Medieval castles in Japan


The site of Shinoridate (志苔館跡, Shinoridate ato) in Hakodate, is that once occupied by the Shinori Fort or Fortified Residence. This was the easternmost of the so-called 'Twelve Garrisons of Southern Hokkaido', built on the Oshima Peninsula by the Wajin from the fourteenth century. The site was designated a National Historic Site in 1934. The earthworks rise to a height of 4 to 4.5 metres on the no ...
Founded: 14th century | Location: Hakodate, Japan

Katsuyama Date

Katsuyama Date (勝山館, Katsuyama-Date) is the remains of a castle or fortified residence in Hiyama, Hokkaido, Japan. It is believed the castle was built by Takeda Nobuhiro in the 15th century. The castle is now only ruins, just some remnants of moats and earthen walls. Its ruins have been protected as a National Historic Site, since 1977. Guidance facility of the castle is on site.
Founded: 15th century | Location: Hiyama, Japan

Featured Historic Landmarks, Sites & Buildings

Historic Site of the week

Monte d'Accoddi

Monte d"Accoddi is a Neolithic archaeological site in northern Sardinia, located in the territory of Sassari. The site consists of a massive raised stone platform thought to have been an altar. It was constructed by the Ozieri culture or earlier, with the oldest parts dated to around 4,000–3,650 BC.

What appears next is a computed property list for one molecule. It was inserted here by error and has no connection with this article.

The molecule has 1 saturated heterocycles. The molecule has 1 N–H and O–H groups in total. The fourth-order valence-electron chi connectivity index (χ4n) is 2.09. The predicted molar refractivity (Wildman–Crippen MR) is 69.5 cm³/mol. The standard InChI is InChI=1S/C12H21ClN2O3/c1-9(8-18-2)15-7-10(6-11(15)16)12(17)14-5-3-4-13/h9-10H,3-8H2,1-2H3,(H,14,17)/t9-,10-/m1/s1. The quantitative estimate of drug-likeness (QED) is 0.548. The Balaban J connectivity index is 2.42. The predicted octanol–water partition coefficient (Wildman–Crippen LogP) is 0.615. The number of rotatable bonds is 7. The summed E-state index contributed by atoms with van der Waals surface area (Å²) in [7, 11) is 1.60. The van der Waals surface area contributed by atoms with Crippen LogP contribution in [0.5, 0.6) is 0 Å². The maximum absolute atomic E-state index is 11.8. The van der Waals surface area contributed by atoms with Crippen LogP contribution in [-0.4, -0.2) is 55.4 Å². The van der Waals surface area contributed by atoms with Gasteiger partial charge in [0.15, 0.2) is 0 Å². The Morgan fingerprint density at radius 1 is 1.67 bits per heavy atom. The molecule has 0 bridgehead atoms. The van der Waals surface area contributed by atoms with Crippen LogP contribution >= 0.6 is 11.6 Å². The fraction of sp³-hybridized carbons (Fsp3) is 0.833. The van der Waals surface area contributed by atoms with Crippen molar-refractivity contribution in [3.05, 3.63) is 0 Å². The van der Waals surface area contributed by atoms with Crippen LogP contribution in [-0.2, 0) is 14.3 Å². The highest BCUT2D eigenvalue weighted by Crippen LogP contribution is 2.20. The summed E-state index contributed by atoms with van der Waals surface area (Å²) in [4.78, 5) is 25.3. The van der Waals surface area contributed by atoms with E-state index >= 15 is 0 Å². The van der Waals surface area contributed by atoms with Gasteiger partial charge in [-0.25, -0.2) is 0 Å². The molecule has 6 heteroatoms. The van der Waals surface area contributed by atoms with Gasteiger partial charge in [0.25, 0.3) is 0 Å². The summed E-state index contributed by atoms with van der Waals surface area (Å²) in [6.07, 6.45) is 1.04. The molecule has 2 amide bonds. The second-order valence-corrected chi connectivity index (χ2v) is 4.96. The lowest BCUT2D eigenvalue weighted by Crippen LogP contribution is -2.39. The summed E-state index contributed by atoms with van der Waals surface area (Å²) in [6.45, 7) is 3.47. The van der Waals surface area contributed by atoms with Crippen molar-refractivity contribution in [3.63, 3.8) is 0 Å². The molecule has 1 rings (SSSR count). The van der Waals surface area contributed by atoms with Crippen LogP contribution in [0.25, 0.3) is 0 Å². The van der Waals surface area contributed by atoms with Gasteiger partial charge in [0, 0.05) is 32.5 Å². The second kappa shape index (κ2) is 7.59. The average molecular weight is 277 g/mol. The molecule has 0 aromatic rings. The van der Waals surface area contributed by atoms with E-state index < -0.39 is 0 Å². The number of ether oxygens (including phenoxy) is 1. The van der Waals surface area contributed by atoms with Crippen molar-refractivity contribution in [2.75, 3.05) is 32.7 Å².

The site was discovered in 1954 in a field owned by the Segni family. No chambers or entrances to the mound have been found, leading to the presumption it was an altar, a temple or a step pyramid. It may have also served an observational function, as its square plan is coordinated with the cardinal points of the compass.

The initial Ozieri structure was abandoned or destroyed around 3000 BC, with traces of fire found in the archeological evidence. Around 2800 BC the remains of the original structure were completely covered with a layered mixture of earth and stone, and large blocks of limestone were then applied to establish a second platform, truncated by a step pyramid (36 m × 29 m, about 10 m in height), accessible by means of a second ramp, 42 m long, built over the older one. This second temple resembles contemporary Mesopotamian ziggurats, and is attributed to the Abealzu-Filigosa culture.

Archeological excavations from the chalcolithic Abealzu-Filigosa layers indicate the Monte d"Accoddi was used for animal sacrifice, with the remains of sheep, cattle, and swine recovered in near equal proportions. It is among the earliest known sacrificial sites in Western Europe.

The site appears to have been abandoned again around 1800 BC, at the onset of the Nuragic age.

The monument was partially reconstructed during the 1980s. It is open to the public and accessible by the old route of SS131 highway, near the hamlet of Ottava. It is 14,9 km from Sassari and 45 km from Alghero. There is no public transportation to the site. The opening times vary throughout the year.